1. Stretch – understanding your skill threshold and your comfort zone and then consistently pushing at them with structured practice over time – a lot of time.
  1. Chunking – breaking behaviours and complex tasks, routines or manoeuvres into smaller, more manageable drills.
  1. Consistency – turning up early and doing your best, every day. It doesn’t have to be perfect and sometimes it will be worse before it is better but consistency is commitment to a purpose.
  1. Accurate Feedback – asking for, and expecting, real time, actionable feedback from multiple sources. You don’t have to act on everything but you are looking for patterns and fresh insights – especially when the observations are uncomfortable.

How does being deliberate relate to leadership?

If we are to move away from the toxic and unhelpful legacy of the Great Man Theory, then we need to get serious about how we approach leadership.

In the context of modern business, we need to see leadership as a behavioural skillset, a craft to be honed over time, with support, challenge and focus. For us to experience effective leadership throughout our organisations, from cleaner to CEO, we need to have a fresh and deliberate approach – it will not happen by accident or by recruiting a few shining stars.

“Natural talent and intellect come second to perseverance and a willingness to adapt and learn from your mistakes and failures.

A determined spirit always wins out over unfocused genius.”

Beau Taplin (writer)  – Natural Talent

Not all of us will have the energy, passion or focus that it takes. And that’s OK.

There is a reason why only a few of us ever become elite athletes, fighter pilots or world chess champions. We don’t have the initial spark, or the grit and determination to keep pushing, or we are just not prepared to make the necessary sacrifices.

And that really is OK.

But let’s set the bar and consider how we create a deliberate leadership context.

Ten Deliberate Leadership Actions

Building a context of Deliberate Leadership is a conscious act. You can decide, with those around you, to make this happen, or not.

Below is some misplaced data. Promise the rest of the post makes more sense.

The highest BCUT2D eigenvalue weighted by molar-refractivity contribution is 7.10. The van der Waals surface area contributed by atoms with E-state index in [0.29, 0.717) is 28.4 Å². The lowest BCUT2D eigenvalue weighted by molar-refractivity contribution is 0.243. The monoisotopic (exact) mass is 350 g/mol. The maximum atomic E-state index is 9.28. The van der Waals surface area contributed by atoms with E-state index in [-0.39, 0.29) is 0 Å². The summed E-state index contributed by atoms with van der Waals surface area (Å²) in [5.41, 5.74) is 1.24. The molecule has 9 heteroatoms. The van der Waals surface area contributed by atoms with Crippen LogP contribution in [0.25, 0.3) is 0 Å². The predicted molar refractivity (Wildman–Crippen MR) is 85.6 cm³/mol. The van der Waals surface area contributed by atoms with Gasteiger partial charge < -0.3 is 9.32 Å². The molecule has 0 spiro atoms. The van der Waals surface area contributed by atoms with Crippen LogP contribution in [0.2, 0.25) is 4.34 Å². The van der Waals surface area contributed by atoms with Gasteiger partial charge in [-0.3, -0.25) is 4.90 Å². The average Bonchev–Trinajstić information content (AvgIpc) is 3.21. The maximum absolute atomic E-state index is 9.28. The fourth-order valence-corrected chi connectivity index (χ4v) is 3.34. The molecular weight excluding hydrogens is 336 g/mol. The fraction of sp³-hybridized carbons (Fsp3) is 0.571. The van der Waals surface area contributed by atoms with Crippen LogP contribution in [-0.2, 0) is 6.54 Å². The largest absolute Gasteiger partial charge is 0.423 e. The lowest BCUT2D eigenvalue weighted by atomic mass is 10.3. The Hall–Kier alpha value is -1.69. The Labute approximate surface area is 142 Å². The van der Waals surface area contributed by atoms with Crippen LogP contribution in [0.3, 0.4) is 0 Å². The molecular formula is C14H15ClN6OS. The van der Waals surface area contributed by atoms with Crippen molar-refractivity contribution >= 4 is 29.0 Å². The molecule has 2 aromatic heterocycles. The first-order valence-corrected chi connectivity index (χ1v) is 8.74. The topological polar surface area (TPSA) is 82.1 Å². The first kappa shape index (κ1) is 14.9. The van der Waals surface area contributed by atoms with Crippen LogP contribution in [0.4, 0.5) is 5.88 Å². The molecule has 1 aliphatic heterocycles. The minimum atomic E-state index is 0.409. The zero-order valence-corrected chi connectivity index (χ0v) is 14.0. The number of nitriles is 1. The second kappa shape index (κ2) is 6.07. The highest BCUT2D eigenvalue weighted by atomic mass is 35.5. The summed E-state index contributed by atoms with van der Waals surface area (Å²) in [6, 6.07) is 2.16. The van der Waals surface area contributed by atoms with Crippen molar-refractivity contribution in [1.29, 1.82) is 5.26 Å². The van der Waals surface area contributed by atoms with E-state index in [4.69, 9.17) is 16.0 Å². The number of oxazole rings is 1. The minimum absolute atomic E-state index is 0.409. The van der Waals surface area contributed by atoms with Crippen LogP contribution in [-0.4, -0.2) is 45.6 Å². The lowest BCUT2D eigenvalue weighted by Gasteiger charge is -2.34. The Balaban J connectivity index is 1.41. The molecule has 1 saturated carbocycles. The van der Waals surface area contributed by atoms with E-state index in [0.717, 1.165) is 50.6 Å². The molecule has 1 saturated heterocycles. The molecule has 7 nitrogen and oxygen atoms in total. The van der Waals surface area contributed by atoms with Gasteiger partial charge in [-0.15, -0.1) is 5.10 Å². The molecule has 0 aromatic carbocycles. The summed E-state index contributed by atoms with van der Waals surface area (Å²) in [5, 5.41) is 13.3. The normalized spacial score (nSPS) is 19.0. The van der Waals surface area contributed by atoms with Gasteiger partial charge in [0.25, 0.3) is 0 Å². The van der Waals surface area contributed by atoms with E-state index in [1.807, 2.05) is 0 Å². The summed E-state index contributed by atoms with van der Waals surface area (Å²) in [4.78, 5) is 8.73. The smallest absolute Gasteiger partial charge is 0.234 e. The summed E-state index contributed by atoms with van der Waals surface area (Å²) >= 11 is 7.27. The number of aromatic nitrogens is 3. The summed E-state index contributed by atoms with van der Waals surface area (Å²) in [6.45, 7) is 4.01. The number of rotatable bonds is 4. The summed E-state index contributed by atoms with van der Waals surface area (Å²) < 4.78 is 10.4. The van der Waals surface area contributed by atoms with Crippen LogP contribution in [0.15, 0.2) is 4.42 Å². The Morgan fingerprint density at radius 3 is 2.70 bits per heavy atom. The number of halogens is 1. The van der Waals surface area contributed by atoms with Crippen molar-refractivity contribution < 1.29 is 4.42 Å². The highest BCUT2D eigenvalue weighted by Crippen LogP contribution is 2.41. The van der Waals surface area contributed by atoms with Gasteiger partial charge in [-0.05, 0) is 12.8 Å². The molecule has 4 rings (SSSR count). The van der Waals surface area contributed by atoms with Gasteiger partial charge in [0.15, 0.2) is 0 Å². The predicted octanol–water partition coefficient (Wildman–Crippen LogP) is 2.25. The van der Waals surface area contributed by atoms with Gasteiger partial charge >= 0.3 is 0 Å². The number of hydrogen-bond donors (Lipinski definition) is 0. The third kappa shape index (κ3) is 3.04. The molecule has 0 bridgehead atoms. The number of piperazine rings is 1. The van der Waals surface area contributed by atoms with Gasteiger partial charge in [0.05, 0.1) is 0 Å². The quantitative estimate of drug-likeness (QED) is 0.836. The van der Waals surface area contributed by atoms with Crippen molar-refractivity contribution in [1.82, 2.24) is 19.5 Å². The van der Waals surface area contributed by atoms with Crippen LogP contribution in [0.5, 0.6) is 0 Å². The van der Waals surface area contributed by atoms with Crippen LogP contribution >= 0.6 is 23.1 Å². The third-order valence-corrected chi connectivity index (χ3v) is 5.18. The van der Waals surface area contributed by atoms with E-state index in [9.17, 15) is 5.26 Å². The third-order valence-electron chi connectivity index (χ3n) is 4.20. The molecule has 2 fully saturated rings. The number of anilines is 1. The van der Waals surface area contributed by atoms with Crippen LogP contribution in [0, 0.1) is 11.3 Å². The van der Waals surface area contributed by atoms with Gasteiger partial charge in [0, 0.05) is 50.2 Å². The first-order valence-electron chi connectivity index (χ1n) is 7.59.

It won’t cost you money and you don’t need permission but it will take effort. Before you even start thinking about the 10,000 hours, you have to overcome what the writer Josh Kaufman calls the frustration barrier; a period of irritating “conscious incompetence”. You are painfully aware of not being great at the new behaviours you are trialling and the temptation to revert back to the familiar ones looms large, so you must commit to sticking with them for at least twenty hours of practice.

For experienced leaders it is even harder; the act of deliberately unlearning previously useful behaviours feels insurmountable. The short term implications for ego, reputation and self-image can make some fall at the first hurdle.

So, if you are ready for Deliberate Leadership, to work regularly on the leadership behaviours you want to show, and to do it with intention and specific goals in mind, here are ten leadership actions:


Decide on your guiding principles and values; your North Star is a consistent and reliable guide for your decision-making, vision-sharing and direction of travel, both individually and as an organisation. It will be tested, so it needs to be robust and of meaningful value; it will come into its own when the journey get rough.

This is your “why”.


Your signature is as unique as you are. And your leadership needs a signature. Your reputation, your ways of working, your distinct leadership style; inspiring, comforting and challenging those around you. The test of a leadership signature is that those around you could describe it back to you without prompting.